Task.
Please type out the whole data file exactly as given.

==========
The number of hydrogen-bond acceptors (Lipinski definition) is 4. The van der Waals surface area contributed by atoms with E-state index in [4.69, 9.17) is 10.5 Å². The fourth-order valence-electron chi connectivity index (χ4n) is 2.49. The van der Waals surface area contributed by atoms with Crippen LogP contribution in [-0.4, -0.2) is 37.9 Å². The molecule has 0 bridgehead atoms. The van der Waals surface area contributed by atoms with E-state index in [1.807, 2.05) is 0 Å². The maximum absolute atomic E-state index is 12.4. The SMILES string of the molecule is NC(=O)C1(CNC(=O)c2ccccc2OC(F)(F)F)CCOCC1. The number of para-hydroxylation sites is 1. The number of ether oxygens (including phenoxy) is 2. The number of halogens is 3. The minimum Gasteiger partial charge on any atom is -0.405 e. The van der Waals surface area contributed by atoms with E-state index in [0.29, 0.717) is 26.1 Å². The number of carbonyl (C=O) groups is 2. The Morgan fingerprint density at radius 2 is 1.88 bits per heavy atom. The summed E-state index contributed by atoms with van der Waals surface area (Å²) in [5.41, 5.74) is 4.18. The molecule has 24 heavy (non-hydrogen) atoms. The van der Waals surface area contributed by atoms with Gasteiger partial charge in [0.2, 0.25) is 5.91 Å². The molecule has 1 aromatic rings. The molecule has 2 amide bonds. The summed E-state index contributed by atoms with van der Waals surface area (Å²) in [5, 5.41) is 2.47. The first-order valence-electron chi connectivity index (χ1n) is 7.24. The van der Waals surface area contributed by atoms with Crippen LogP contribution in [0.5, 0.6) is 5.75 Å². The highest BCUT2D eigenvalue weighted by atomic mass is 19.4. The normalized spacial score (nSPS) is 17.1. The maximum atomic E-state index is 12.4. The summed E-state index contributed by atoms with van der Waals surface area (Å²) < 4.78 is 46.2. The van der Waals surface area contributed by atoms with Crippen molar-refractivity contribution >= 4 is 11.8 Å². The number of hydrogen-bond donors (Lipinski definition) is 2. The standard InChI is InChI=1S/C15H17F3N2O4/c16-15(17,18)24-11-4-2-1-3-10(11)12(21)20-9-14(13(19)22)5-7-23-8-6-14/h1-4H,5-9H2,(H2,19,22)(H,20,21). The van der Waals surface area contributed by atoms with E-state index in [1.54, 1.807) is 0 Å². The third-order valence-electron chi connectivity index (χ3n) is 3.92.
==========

The number of hydrogen-bond acceptors (Lipinski definition) is 4. The van der Waals surface area contributed by atoms with E-state index in [4.69, 9.17) is 10.5 Å². The fourth-order valence-electron chi connectivity index (χ4n) is 2.49. The van der Waals surface area contributed by atoms with Crippen LogP contribution in [-0.4, -0.2) is 37.9 Å². The molecule has 0 bridgehead atoms. The van der Waals surface area contributed by atoms with E-state index in [1.807, 2.05) is 0 Å². The maximum absolute atomic E-state index is 12.4. The SMILES string of the molecule is NC(=O)C1(CNC(=O)c2ccccc2OC(F)(F)F)CCOCC1. The number of para-hydroxylation sites is 1. The number of ether oxygens (including phenoxy) is 2. The number of halogens is 3. The minimum Gasteiger partial charge on any atom is -0.405 e. The van der Waals surface area contributed by atoms with E-state index in [0.29, 0.717) is 26.1 Å². The number of carbonyl (C=O) groups is 2. The Morgan fingerprint density at radius 2 is 1.88 bits per heavy atom. The summed E-state index contributed by atoms with van der Waals surface area (Å²) in [5.41, 5.74) is 4.18. The molecule has 24 heavy (non-hydrogen) atoms. The van der Waals surface area contributed by atoms with Gasteiger partial charge in [0.2, 0.25) is 5.91 Å². The molecule has 1 aromatic rings. The molecule has 2 amide bonds. The summed E-state index contributed by atoms with van der Waals surface area (Å²) in [5, 5.41) is 2.47. The first-order valence-electron chi connectivity index (χ1n) is 7.24. The van der Waals surface area contributed by atoms with Crippen LogP contribution in [0.5, 0.6) is 5.75 Å². The highest BCUT2D eigenvalue weighted by atomic mass is 19.4. The normalized spacial score (nSPS) is 17.1. The maximum atomic E-state index is 12.4. The summed E-state index contributed by atoms with van der Waals surface area (Å²) < 4.78 is 46.2. The van der Waals surface area contributed by atoms with Crippen molar-refractivity contribution >= 4 is 11.8 Å². The number of hydrogen-bond donors (Lipinski definition) is 2. The standard InChI is InChI=1S/C15H17F3N2O4/c16-15(17,18)24-11-4-2-1-3-10(11)12(21)20-9-14(13(19)22)5-7-23-8-6-14/h1-4H,5-9H2,(H2,19,22)(H,20,21). The van der Waals surface area contributed by atoms with E-state index in [1.54, 1.807) is 0 Å². The third-order valence-electron chi connectivity index (χ3n) is 3.92.